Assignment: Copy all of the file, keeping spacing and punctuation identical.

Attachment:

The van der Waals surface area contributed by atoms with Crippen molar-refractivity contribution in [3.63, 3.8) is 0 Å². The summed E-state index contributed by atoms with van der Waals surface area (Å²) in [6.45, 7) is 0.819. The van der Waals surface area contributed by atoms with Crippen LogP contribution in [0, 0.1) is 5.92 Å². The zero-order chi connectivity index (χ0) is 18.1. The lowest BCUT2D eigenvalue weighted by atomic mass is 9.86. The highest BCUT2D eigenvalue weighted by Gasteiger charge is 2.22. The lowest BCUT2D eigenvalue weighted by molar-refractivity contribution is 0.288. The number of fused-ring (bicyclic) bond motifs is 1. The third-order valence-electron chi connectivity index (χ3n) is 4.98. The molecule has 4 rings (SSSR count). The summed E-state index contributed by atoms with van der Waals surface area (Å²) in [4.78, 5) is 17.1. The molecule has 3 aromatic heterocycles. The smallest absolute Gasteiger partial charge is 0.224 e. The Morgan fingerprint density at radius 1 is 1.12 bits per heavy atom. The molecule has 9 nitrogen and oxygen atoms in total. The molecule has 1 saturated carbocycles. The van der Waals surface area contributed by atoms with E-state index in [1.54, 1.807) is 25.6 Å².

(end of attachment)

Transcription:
The van der Waals surface area contributed by atoms with Crippen molar-refractivity contribution in [3.63, 3.8) is 0 Å². The summed E-state index contributed by atoms with van der Waals surface area (Å²) in [6.45, 7) is 0.819. The van der Waals surface area contributed by atoms with Crippen LogP contribution in [0, 0.1) is 5.92 Å². The zero-order chi connectivity index (χ0) is 18.1. The lowest BCUT2D eigenvalue weighted by atomic mass is 9.86. The highest BCUT2D eigenvalue weighted by Gasteiger charge is 2.22. The lowest BCUT2D eigenvalue weighted by molar-refractivity contribution is 0.288. The number of fused-ring (bicyclic) bond motifs is 1. The third-order valence-electron chi connectivity index (χ3n) is 4.98. The molecule has 4 rings (SSSR count). The summed E-state index contributed by atoms with van der Waals surface area (Å²) in [4.78, 5) is 17.1. The molecule has 3 aromatic heterocycles. The smallest absolute Gasteiger partial charge is 0.224 e. The Morgan fingerprint density at radius 1 is 1.12 bits per heavy atom. The molecule has 9 nitrogen and oxygen atoms in total. The molecule has 1 saturated carbocycles. The van der Waals surface area contributed by atoms with E-state index in [1.54, 1.807) is 25.6 Å².